MOSCOW (Reuters) - Russia on Tuesday disclosed terms of a previously agreed debt restructuring with Venezuela that show annual payments from Caracas to Moscow increase five fold starting in 2023.
The details were included in a governmental bill presented for ratification to the lower house of parliament, or the Duma. It was unclear what would happen to the agreement between Russia and Venezuela if the Duma rejects the bill.
Caracas has to pay Moscow $133 million a year from 2019 to 2022. That increases to $684 million from 2023 to 2026, the document on the lower house of parliament’s website showed.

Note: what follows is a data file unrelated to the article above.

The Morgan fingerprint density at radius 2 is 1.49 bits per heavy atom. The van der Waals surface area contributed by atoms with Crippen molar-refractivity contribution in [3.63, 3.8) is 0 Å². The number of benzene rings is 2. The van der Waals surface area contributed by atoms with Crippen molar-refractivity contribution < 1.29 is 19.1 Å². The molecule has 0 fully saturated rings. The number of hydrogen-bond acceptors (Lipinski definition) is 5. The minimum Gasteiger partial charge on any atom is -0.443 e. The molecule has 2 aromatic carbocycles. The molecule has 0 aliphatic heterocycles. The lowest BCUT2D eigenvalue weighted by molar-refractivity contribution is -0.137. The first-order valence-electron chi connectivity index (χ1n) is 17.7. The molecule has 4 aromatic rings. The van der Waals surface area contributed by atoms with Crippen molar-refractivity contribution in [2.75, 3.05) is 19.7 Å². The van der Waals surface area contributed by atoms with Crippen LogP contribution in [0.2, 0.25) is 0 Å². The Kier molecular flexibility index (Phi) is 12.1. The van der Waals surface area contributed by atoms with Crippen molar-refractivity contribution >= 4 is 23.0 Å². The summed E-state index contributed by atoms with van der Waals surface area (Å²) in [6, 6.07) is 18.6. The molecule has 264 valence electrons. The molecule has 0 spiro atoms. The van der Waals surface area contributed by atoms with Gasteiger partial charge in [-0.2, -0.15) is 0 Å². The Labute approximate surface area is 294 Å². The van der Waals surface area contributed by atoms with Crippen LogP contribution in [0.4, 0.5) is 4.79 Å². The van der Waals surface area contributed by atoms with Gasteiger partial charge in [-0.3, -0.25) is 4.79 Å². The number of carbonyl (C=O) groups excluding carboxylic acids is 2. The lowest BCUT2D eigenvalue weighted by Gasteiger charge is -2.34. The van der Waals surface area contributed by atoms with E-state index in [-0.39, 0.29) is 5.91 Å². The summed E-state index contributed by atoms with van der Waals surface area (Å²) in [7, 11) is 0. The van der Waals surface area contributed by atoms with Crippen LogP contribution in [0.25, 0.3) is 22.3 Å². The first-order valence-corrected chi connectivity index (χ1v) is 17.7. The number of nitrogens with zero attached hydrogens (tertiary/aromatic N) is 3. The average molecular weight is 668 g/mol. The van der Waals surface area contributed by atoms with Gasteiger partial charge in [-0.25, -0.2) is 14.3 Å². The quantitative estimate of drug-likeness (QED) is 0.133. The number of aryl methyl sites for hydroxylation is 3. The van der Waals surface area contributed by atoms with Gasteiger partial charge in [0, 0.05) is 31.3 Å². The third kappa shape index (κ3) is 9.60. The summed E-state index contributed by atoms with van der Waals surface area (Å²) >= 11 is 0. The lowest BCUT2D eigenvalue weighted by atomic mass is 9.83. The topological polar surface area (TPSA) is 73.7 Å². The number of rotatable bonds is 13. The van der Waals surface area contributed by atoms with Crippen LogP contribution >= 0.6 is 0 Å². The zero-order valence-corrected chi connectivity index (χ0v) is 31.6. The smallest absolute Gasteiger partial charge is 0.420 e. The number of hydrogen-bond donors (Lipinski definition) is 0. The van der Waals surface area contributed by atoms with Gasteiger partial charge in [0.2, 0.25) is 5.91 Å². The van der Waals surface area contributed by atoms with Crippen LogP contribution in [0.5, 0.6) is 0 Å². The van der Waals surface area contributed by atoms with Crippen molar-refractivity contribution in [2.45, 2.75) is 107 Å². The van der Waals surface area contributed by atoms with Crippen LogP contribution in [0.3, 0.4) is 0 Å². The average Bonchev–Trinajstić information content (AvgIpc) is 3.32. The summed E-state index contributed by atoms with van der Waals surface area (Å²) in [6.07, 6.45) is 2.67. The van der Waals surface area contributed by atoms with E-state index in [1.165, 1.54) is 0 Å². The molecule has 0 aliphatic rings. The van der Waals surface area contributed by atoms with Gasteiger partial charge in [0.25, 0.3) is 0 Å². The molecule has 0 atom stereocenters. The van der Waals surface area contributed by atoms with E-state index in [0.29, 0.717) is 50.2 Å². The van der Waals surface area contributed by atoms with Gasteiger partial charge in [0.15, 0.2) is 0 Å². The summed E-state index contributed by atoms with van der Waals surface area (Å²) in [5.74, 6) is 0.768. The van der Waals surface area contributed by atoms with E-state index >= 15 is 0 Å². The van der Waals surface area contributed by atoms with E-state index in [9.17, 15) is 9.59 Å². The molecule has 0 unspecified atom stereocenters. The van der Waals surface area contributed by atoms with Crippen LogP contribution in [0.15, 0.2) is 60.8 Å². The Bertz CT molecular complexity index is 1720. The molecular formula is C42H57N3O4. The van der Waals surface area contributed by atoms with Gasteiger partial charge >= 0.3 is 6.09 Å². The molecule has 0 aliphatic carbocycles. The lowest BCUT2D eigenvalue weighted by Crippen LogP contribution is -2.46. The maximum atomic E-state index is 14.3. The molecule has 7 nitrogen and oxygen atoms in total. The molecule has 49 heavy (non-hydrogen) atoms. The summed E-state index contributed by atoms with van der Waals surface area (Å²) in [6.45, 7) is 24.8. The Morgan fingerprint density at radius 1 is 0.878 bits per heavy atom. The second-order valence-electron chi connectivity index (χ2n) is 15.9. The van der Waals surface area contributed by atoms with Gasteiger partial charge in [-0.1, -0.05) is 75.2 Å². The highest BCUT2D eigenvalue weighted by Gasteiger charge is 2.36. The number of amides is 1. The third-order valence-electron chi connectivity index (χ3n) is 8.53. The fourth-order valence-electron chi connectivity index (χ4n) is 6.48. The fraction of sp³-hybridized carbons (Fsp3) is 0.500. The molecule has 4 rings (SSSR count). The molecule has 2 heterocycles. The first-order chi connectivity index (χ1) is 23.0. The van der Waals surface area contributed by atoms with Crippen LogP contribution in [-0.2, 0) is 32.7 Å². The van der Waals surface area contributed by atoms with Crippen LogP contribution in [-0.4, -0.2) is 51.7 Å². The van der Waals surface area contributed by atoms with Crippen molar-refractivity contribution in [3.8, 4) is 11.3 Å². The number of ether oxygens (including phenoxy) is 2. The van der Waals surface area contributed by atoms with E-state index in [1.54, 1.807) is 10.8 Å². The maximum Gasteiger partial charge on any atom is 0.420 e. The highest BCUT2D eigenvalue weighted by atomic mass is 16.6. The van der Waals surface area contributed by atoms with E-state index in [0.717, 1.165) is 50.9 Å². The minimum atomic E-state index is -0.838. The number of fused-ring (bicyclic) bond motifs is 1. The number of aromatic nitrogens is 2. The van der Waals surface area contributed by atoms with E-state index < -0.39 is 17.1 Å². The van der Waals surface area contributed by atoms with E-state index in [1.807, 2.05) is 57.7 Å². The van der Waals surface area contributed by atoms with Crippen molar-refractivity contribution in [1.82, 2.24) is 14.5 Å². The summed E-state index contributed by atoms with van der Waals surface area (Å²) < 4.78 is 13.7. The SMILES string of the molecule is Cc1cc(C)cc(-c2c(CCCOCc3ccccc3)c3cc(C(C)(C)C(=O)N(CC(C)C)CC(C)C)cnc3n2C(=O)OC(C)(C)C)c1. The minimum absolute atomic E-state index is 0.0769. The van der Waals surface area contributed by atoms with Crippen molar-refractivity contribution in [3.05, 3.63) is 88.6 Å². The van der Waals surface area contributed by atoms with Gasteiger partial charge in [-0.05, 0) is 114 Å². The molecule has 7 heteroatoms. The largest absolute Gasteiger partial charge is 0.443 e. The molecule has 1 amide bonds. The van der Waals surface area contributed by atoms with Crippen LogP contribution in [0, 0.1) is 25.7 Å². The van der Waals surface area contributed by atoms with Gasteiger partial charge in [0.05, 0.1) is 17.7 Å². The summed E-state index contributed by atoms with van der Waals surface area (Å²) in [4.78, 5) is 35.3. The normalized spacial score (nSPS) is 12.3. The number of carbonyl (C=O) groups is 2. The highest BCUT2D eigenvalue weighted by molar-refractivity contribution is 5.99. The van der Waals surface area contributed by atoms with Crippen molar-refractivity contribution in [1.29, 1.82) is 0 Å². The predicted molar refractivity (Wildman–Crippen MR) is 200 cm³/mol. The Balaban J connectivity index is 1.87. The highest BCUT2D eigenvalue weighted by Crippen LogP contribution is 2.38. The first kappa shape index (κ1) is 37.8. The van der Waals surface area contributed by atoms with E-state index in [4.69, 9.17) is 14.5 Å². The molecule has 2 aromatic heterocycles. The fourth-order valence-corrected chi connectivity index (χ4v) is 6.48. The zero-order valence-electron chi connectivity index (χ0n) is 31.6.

The deal, signed by Russia and Venezuela in 2018, envisages repayment of $3.12 billion in principle and interest payments of $217 million.
Russia and Venezuela agreed on the debt restructuring in late 2017. Close ally Moscow has acted as a lender of last resort for Caracas, with the Russian government and oil giant Rosneft ROSN.MM providing at least $17 billion in loans and credit lines since 2006.
Reporting by Darya Korsunskaya, writing by Andrey Ostroukh; Editing by Cynthia Osterman
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